- to feed and protect: to nurture one's offspring.
- to support and encourage, as during the period of training or development; foster: to nurture promising musicians.
- to bring up; train; educate.
- rearing, upbringing, training, education, or the like.
- development: the nurture of young artists.
- something that nourishes; nourishment; food.
Origin of nurture
1, 3. See nurse.
Dictionary.com Unabridged Based on the Random House Unabridged Dictionary, © Random House, Inc. 2018
- the act or process of promoting the development, etc, of a child
- something that nourishes
- biology the environmental factors that partly determine the structure of an organismSee also nature (def. 12)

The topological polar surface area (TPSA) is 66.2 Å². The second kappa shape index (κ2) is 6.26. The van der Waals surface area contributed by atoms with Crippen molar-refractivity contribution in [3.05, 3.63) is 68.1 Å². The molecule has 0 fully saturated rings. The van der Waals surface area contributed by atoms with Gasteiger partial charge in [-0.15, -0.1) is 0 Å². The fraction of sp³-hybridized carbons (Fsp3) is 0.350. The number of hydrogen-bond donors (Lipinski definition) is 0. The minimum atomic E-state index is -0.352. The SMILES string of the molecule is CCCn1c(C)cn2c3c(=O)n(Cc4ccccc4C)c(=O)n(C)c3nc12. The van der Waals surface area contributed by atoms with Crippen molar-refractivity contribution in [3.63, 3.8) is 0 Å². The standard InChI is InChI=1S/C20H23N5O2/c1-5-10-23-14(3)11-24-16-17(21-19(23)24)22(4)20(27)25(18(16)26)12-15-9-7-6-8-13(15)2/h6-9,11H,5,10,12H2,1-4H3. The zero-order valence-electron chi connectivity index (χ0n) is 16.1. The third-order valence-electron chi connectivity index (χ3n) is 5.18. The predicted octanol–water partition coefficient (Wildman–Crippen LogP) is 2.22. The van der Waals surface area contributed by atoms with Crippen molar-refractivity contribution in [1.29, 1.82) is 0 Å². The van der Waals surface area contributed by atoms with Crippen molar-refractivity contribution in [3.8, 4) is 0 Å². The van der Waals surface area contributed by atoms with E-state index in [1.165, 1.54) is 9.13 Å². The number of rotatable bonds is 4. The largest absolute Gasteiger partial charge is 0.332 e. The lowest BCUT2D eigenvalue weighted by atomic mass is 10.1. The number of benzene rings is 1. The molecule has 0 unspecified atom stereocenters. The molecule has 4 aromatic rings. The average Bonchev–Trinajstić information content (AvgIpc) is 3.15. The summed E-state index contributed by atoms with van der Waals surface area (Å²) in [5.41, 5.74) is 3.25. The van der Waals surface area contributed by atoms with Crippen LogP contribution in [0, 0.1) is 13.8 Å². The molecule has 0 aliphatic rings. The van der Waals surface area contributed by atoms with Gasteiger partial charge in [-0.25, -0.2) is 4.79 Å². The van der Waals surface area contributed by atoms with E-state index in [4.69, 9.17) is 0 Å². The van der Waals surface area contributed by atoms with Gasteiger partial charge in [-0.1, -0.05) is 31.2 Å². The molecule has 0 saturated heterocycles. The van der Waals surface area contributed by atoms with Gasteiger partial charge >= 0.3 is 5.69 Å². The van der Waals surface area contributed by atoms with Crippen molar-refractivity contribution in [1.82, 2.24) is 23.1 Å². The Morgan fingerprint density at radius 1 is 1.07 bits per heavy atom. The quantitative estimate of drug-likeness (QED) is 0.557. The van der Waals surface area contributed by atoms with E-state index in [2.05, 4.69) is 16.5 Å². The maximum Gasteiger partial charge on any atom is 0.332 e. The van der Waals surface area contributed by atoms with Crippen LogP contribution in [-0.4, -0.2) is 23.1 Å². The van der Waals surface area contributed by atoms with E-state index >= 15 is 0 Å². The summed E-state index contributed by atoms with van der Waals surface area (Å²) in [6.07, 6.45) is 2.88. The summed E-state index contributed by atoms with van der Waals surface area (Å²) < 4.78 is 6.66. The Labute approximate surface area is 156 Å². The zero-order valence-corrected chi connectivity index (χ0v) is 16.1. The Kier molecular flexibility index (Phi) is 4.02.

- to feed or support
- to educate or train
C14: from Old French norriture, from Latin nutrīre to nourish
Collins English Dictionary - Complete & Unabridged 2012 Digital Edition © William Collins Sons & Co. Ltd. 1979, 1986 © HarperCollins Publishers 1998, 2000, 2003, 2005, 2006, 2007, 2009, 2012
Word Origin and History for nurturers
"to feed or nourish," early 15c., from nurture (n.). Related: Nurtured; nurturing.
c.1300, "breeding, upbringing," from Old French norture, nourreture "food, nourishment; education, training," from Late Latin nutritia (see nursery).
Online Etymology Dictionary, © 2010 Douglas Harper